With most of the speech of the hon. Member for Oxford University I was in entire disagreement, but on one point I thought we might reach some little agreement. That was on the question of secrecy. I am certain that the Government are right and that you should not say where your commodities are stored, when you are going to purchase, and how much you are going to purchase, nor should you say when or how much you are going to sell. I disagree with Sub-section (3) of Clause 2 of the Bill. But when you have effected your purchases it is wise to let the country know how much you have purchased. The great benefit of the Bill is that it is a reassurance. The country wants to know that it is adequately protected both by reserves of commodities which the Government have wisely bought and by its agricultural production. People want to know those things, and they would be far more reassured than one would be led to expect by the hon. Member for Oxford University. He seems to dislike the Bill because the Government have adopted exactly what he has been pressing upon them to do; the Government have actually adopted his suggestions, and he feels rather puzzled and says: "All those fine words have been wasted."

Sir A. Salter

I said very definitely in two or three words that I welcomed the Bill. I do not know how the hon. Member got the idea that I disliked the Bill or was opposed to it.

Mr. Turton

The hon. Member made a speech of rather more words than three, containing criticism and innuendo. His speech was rather in the nature of carping criticism than of welcome and praise. Posterity will read in the OFFICIAL REPORT the words he used and will judge what his attitude was.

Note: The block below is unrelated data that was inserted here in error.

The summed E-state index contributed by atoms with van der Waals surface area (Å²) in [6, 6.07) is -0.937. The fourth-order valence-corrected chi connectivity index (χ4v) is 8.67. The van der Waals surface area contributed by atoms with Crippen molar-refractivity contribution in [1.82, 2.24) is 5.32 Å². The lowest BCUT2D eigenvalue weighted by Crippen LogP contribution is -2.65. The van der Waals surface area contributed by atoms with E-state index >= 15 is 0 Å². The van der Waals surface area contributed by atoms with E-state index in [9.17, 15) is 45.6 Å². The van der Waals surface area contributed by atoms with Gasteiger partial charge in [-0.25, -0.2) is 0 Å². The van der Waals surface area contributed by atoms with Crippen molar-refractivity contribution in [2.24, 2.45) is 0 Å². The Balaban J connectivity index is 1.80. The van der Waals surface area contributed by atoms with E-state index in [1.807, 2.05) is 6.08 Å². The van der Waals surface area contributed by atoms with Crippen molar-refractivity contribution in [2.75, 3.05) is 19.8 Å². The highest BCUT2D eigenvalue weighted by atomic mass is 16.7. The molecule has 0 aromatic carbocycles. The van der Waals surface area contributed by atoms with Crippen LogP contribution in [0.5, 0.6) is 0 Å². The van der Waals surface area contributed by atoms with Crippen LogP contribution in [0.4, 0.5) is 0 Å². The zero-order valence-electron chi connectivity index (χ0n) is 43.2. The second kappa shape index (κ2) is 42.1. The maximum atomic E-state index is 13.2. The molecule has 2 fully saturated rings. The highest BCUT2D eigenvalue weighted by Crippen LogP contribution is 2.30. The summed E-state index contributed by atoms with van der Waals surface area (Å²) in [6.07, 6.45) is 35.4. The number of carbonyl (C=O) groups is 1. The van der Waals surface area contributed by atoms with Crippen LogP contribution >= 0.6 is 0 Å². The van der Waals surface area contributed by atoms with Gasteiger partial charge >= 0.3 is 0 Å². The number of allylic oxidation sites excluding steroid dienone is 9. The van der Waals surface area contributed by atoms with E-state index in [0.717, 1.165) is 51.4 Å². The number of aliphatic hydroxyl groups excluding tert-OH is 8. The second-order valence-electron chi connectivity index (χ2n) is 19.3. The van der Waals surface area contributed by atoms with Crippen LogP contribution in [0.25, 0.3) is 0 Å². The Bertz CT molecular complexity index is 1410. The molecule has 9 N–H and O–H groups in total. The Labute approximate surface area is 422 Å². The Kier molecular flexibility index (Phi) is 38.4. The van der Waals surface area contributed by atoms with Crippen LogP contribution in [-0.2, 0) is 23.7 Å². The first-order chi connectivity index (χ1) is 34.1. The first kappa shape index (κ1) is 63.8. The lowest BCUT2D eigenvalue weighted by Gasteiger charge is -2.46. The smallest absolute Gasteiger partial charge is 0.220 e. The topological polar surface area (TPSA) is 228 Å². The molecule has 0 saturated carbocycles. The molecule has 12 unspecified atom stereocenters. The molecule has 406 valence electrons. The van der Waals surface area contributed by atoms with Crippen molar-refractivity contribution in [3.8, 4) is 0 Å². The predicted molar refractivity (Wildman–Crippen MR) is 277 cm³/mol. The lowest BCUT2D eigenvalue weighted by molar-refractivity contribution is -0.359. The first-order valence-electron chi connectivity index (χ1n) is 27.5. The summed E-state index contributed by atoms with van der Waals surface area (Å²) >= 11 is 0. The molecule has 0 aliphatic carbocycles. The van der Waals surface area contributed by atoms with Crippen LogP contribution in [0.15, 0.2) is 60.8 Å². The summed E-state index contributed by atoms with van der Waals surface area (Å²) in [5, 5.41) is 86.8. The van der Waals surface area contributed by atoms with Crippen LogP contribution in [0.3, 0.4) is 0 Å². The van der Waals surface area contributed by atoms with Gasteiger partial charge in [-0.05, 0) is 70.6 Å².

We should be told how much the Government have purchased of these commodities, because such information would have a beneficial effect. We always know how much wheat there is in the world. The fact that we do not know how much the Government have in reserve may tend to keep prices up in a time of panic, while seeing how much the Government have purchased would have a tendency to lower prices in time of panic. I believe the information would be valuable. I regret that there are many aspects of the Bill which, by the Rules of Order laid down, it is impossible for me to examine. I regret that the Bill deals only with one very small part of a very important subject. It confers wide powers on the Government that will be available in any emergency, and for that reason I wholeheartedly welcome it and thank the Ministers responsible for the provision which is being made to keep this country secure in time of emergency or war.

6.59 p.m.

Mr. A. Edwards

One item which he thought should be stored by the Government was mentioned by the hon. and gallant Member for Yeovil (Sir G. Davies), and I hope that the Minister will take note of it. He referred to emery. Many hon. Members will agree how necessary emery is. to industry. During the last War I was able to discover a by-product in this country that took the place of emery, and it was very important for the Minister of Munitions that we were able to use that by-product at the time. This matter seems small, but emery could be stored very easily. The hon. Member for Oxford University (Sir A. Salter) spoke about pit-props and urged that the storage of pit-props would relieve the colliery proprietors during a time of war. I hope the Minister for the Co-ordination of Defence will consider the possibility of storing as much as possible of vital commodities in advance so that we can have all the tonnage possible available for the conveyance of food.